by Paul Lightfoot, former dancer, house choreographer & artistic director
choreography: subject to change by sol león & paul lightfoot
photo: joris-jan bos
“The moment I crossed the threshold of NDT through the bulky wooden door of Koningstraat 118 on January 7th 1985, I knew that I had found my place.
These past 35 years spanning my entire professional career so far with NDT is a personal encyclopedia of immeasurable stories and inspirational colleagues. Deciding on a single ballet in an attempt to encapsulate the precious beauty of NDT isn’t easy though I have settled on a work of Sol and myself whose circumstance process and creative result both emotionally and factually exemplify in my opinion why NDT is like no other dance company in the world.
Subject to Change was a world premiere in March 2003 for NDT 2, the company where so many dear colleagues and friends also began. The ballets title was aptly nabbed from the corner of the page of every schedule, cast sheet, and planning document we print at NDT. Three little words to remind us that this artistic house rarely does anything as expected, so be prepared…
When Sol and I started the work all we knew was that we wanted a pas de deux and a large red carpet to dance it upon. The music originally chosen was Allegri’s ‘Miserere Mei’, which got overruled when one day I returned to the studio from the music library with a CD of Mahler’s transcription of Schubert’s ‘Der Tod und Das Madchen’. Hedda Twiehaus, our wonderful assistant declared her love for the music and everyone in the room agreed that it was such a powerful poetic piece that we should use it. Little did we know that it was a precursor for events which were to follow.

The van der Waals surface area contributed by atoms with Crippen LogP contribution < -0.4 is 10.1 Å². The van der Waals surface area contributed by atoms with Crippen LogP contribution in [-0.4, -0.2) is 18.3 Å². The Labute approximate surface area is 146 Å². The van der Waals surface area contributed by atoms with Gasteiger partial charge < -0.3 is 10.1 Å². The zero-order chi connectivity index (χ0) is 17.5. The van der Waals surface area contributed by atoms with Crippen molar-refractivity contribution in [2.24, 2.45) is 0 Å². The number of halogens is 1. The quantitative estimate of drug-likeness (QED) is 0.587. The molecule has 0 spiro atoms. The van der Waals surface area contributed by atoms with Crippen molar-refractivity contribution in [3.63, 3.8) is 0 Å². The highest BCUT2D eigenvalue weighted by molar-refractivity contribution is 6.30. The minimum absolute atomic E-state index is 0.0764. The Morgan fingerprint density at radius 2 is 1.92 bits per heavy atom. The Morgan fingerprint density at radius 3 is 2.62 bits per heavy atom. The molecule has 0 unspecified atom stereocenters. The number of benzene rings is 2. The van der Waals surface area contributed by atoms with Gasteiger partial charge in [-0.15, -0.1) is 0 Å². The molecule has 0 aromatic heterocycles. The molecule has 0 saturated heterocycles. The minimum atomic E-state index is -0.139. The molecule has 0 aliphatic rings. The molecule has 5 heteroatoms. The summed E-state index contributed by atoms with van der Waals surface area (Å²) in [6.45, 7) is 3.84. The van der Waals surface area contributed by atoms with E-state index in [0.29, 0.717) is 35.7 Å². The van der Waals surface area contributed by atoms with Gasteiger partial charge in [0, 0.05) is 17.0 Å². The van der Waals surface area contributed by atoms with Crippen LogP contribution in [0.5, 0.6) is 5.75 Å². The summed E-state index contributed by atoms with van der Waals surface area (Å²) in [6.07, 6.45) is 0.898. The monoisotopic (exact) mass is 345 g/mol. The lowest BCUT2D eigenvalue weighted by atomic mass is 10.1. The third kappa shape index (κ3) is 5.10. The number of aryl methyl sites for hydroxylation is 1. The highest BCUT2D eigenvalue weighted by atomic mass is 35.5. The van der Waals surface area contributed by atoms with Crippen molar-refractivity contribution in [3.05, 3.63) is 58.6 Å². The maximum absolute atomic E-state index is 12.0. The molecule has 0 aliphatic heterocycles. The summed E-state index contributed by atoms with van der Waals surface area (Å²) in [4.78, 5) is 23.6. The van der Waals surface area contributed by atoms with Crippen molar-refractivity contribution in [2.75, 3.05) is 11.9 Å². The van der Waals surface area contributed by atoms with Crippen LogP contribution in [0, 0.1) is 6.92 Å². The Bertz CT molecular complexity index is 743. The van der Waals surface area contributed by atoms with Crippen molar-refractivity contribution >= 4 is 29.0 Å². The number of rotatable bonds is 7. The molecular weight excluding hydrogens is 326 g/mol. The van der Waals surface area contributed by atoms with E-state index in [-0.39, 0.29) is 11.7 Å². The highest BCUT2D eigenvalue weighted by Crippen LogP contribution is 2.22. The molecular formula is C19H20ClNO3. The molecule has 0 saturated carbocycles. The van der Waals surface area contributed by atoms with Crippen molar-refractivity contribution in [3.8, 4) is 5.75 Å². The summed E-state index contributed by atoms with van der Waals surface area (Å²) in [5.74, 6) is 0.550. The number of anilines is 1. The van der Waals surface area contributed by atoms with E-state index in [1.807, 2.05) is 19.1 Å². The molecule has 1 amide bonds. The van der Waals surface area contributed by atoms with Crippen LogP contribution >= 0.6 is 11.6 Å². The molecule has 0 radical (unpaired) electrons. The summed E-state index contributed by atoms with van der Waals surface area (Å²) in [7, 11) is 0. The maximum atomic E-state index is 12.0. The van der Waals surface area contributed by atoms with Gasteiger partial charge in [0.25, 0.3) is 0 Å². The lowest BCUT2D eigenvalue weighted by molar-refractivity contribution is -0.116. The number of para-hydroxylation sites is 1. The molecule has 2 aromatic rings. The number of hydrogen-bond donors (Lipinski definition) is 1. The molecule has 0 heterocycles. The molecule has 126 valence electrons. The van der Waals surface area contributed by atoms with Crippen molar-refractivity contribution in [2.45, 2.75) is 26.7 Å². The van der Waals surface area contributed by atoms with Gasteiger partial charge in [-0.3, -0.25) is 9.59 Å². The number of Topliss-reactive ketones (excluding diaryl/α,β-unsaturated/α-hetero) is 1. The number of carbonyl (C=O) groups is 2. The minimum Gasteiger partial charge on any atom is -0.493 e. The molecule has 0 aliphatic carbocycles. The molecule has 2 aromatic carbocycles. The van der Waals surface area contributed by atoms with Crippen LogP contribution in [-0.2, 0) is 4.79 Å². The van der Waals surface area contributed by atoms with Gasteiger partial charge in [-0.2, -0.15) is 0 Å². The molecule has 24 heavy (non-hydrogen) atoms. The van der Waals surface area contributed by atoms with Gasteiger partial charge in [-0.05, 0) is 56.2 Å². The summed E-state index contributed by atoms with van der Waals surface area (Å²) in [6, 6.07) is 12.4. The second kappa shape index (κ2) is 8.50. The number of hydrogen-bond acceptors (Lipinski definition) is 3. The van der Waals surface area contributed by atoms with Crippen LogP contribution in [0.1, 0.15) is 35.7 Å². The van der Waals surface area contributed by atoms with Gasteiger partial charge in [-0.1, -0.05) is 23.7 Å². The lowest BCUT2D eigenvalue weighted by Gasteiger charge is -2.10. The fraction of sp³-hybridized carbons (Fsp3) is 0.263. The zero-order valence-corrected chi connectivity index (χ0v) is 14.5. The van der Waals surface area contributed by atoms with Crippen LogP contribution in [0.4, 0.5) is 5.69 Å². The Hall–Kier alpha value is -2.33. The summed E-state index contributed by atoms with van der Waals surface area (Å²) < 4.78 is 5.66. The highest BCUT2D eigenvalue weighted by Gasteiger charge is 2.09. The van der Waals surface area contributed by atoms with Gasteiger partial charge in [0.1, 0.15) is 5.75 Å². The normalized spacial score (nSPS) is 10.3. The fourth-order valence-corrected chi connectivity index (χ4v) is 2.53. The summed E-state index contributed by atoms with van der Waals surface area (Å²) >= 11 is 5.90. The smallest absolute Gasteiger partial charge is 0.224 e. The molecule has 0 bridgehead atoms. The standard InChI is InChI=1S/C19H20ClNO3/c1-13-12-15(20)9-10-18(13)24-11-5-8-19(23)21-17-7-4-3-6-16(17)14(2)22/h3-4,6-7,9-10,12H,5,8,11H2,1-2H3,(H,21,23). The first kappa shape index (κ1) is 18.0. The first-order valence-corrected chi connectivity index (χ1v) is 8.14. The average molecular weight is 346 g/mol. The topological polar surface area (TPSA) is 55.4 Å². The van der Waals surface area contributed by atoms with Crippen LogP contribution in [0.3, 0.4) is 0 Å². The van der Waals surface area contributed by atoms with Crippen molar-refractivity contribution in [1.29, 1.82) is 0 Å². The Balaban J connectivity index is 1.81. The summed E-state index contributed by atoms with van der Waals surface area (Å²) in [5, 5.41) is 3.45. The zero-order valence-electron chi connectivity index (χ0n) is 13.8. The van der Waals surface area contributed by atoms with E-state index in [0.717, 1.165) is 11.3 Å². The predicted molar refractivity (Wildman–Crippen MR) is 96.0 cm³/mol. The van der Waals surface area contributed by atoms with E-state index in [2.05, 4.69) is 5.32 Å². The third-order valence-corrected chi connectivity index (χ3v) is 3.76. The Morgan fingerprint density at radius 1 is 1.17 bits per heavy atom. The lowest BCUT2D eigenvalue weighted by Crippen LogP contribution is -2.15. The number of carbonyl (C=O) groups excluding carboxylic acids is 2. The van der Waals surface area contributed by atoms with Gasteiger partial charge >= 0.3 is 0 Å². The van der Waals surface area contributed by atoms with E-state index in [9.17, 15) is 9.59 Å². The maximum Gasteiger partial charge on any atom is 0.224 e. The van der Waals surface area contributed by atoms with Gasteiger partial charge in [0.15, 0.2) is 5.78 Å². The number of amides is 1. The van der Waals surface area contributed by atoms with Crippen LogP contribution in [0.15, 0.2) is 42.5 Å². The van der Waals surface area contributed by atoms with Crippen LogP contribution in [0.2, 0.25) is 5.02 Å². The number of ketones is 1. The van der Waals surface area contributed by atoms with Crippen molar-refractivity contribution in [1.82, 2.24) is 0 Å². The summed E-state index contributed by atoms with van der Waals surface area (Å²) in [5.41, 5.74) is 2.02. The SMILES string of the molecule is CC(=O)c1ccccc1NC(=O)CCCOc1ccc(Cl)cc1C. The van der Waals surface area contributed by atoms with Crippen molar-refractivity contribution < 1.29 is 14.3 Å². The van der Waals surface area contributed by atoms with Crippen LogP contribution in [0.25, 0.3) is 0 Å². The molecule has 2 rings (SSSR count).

Saura our daughter, who was five then, spent much of her time in studio 2 around us during the creative process. A dear friend called Ruth from Chile was helping to look after Saura. During an evening rehearsal Saura literally rang us up in the studio. To this day I still don’t know how she managed to do that as a five year old. She said quite calmly that Ruth was on the floor and that she couldn’t “wake her up”.
What transcended was a harrowing time as Ruth fought for her life against a severe brain haemorrhage. Sol and I had never been so close to death. The reality of the world had suddenly punctured a hole into our creativity and we could not ignore this reality so we kept choreographing whilst watching Ruth’s faculties as a human being brutally taken away from her. As Ruth’s sole carers we spent every moment we could with her in hospital whilst back at NDT we worked all kinds of irregular hours creating the piece. No one questioned it. We all simply faced this storm together. Gerald Tibbs, artistic leader of NDT 2 always knew how to help creators in whichever way he could.”